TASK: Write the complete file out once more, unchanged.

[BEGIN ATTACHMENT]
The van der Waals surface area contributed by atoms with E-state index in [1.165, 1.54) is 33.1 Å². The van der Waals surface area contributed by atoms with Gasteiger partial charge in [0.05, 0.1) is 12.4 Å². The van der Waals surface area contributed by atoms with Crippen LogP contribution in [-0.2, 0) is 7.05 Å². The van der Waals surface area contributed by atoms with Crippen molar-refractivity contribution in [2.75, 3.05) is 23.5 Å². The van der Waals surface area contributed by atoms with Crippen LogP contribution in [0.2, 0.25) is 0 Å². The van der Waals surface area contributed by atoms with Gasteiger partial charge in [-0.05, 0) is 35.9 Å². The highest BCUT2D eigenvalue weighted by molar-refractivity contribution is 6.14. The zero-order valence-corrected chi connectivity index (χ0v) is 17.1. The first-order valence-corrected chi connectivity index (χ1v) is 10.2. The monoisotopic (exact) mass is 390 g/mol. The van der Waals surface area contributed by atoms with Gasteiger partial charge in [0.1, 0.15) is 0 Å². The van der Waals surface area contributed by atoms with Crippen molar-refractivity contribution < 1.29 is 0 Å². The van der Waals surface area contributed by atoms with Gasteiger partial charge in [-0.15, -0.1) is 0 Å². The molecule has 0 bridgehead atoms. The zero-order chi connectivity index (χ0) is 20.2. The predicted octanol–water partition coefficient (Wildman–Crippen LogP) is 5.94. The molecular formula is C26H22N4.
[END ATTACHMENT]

The van der Waals surface area contributed by atoms with E-state index in [1.165, 1.54) is 33.1 Å². The van der Waals surface area contributed by atoms with Gasteiger partial charge in [0.05, 0.1) is 12.4 Å². The van der Waals surface area contributed by atoms with Crippen LogP contribution in [-0.2, 0) is 7.05 Å². The van der Waals surface area contributed by atoms with Crippen molar-refractivity contribution in [2.75, 3.05) is 23.5 Å². The van der Waals surface area contributed by atoms with Crippen LogP contribution in [0.2, 0.25) is 0 Å². The van der Waals surface area contributed by atoms with Gasteiger partial charge in [-0.05, 0) is 35.9 Å². The highest BCUT2D eigenvalue weighted by molar-refractivity contribution is 6.14. The zero-order valence-corrected chi connectivity index (χ0v) is 17.1. The first-order valence-corrected chi connectivity index (χ1v) is 10.2. The monoisotopic (exact) mass is 390 g/mol. The van der Waals surface area contributed by atoms with Gasteiger partial charge in [0.1, 0.15) is 0 Å². The van der Waals surface area contributed by atoms with Crippen molar-refractivity contribution < 1.29 is 0 Å². The van der Waals surface area contributed by atoms with Gasteiger partial charge in [-0.15, -0.1) is 0 Å². The molecule has 0 bridgehead atoms. The zero-order chi connectivity index (χ0) is 20.2. The predicted octanol–water partition coefficient (Wildman–Crippen LogP) is 5.94. The molecular formula is C26H22N4.